Eaton Centre owner says pedestrian-only Yonge Street would be "damaging"

Feb 2 2021, 9:03 pm

Cadillac Fairview, the owner of Toronto’s Eaton Centre, voiced its objection to a part of the YongeTOmorrow plan that would see parts of Yonge Street turned into pedestrian-only zones, saying that it would be “especially damaging” for the Eaton Centre and surrounding local businesses.

In a letter sent to Toronto’s City Council, who will vote Tuesday on the approval of the plan, Martin Wray, Cadillac Fairview’s vice president of operations, asked that the councillors consider a revision and remove the pedestrian-only zones, as well as the planned bike lanes.

“We are aligned with members of our community and are eager to have an improved pedestrian experience and public realm; however, the pedestrian-only zones and bike lanes that are now part of the current preferred design concept would be especially damaging for CF Toronto Eaton Centre and local businesses,” Wray wrote.

“We request, in the strongest terms, that these plans be re-evaluated to maintain essential and continuous access along Yonge Street. Overall logistics are confusing and will not be adhered to, and there is no additional funding for long-term enforcement.”

These proposed changes to Yonge Street are part of the YongeTOmorrow revitalization plan, a large-scale redesign of Yonge Street starting at College Street and stretching down to Queen Street. The plan would also see sidewalks widened, traffic lanes reduced, and more space for restaurant patios created.

In his letter, Wray cites the financial difficulties that businesses have faced this past year and will continue to face in the wake of the COVID-19 pandemic. The planned construction, he says, will only further negatively impact them.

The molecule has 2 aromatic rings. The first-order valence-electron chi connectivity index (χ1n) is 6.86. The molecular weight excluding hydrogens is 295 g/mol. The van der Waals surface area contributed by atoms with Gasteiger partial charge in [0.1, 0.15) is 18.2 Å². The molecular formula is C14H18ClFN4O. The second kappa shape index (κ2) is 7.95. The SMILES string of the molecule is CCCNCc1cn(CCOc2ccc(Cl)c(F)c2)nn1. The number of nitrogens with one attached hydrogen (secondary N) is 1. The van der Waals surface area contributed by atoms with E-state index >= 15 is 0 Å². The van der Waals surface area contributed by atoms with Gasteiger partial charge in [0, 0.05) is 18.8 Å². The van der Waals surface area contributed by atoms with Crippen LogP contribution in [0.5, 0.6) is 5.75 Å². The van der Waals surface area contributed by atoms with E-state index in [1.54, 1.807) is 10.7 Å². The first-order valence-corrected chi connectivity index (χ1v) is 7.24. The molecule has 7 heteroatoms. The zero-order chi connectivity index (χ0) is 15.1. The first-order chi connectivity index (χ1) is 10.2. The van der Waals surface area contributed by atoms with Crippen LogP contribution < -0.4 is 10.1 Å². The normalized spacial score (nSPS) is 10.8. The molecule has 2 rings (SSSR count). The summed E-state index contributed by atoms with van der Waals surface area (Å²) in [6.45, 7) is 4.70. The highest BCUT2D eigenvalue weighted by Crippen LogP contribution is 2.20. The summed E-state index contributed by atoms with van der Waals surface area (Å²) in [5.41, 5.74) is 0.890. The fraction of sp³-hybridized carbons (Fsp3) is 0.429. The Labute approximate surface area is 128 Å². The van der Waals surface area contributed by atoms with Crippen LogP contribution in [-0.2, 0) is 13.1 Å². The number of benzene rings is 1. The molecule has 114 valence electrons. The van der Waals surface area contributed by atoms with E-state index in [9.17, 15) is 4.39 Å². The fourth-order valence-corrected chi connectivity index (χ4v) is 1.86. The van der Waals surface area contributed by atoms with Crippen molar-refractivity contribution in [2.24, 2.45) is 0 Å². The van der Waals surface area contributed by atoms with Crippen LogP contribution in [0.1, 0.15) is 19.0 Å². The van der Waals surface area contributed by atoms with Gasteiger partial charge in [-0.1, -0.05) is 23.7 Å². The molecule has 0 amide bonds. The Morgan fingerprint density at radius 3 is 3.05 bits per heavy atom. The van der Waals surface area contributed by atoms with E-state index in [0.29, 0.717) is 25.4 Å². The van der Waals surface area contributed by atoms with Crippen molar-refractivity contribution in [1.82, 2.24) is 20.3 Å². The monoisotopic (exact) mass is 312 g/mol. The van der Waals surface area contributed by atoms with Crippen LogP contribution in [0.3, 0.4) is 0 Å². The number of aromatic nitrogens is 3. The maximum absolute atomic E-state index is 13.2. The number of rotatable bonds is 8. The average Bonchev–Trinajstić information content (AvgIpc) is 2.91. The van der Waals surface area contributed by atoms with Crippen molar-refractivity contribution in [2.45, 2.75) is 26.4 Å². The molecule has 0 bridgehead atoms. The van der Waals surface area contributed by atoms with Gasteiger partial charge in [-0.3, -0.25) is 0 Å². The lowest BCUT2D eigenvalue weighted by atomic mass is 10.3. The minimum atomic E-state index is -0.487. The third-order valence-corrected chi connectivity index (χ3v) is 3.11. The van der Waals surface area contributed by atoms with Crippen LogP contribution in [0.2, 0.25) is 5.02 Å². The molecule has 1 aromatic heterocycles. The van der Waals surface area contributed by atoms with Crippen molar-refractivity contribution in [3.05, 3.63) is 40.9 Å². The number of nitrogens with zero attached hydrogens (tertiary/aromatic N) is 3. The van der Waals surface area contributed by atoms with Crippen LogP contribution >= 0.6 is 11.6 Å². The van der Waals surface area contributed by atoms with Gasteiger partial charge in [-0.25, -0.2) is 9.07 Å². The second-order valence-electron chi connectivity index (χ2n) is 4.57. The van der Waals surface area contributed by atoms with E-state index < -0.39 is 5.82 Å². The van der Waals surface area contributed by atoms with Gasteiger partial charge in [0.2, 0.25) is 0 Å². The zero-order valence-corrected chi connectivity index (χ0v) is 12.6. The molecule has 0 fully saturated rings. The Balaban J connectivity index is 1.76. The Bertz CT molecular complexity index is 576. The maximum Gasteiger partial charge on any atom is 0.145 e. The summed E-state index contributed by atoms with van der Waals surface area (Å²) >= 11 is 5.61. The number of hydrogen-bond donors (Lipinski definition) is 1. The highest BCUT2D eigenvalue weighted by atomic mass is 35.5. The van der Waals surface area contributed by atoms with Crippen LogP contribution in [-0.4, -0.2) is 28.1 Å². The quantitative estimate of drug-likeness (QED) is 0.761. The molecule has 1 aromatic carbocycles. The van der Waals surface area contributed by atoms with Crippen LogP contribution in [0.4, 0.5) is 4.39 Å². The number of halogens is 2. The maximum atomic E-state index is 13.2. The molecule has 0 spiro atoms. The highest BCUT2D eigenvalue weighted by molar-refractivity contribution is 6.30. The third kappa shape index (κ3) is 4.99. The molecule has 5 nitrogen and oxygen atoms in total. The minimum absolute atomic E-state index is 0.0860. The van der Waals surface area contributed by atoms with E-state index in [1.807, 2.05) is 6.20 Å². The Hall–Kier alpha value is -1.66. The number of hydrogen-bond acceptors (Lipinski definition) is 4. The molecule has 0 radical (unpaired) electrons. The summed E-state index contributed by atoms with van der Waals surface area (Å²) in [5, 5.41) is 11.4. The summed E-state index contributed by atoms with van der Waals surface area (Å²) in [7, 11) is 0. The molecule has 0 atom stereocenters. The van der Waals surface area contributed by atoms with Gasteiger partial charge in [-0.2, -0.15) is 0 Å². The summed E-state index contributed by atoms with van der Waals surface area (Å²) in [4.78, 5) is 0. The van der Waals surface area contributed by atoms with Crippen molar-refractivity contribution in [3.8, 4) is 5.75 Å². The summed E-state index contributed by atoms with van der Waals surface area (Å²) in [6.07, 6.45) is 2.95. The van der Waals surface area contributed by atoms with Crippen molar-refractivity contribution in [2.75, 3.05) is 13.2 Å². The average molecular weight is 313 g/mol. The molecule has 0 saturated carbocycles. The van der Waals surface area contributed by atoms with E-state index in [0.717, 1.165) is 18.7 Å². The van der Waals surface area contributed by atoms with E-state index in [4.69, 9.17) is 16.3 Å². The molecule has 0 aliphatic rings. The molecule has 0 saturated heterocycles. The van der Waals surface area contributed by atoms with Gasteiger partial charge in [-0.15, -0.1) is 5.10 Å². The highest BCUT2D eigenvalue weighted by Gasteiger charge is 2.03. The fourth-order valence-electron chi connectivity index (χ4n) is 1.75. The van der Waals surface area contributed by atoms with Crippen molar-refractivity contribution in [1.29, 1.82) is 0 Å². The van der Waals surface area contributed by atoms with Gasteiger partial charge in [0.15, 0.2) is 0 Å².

“We cannot take yet another hit by rebuilding the street in a way that completely undermines the commercial viability of our complex and neighbouring businesses,” he wrote. “No improvement of the pedestrian realm can result from failed businesses on the street.”

Wray also suggests that cutting out vehicular traffic on Yonge Street would “exacerbate congestion on other downtown north-south arteries, as well as the east-west streets at either end of the closed section.”

Vocal supporters of the $70.5 million YongeTOmorrow plan, which includes individuals such as the David Suzuki Foundation and City Councillors Kristyn Wong-Tam and Josh Matlow, have said that the proposed transformation will be a positive change for the city, boosting business, creating safer biking conditions, and improving the overall quality of life for residents.

If approved by City Council, construction for YongeTOmorrow is expected to start in 2023 and continue into 2025.

Laura HanrahanLaura Hanrahan

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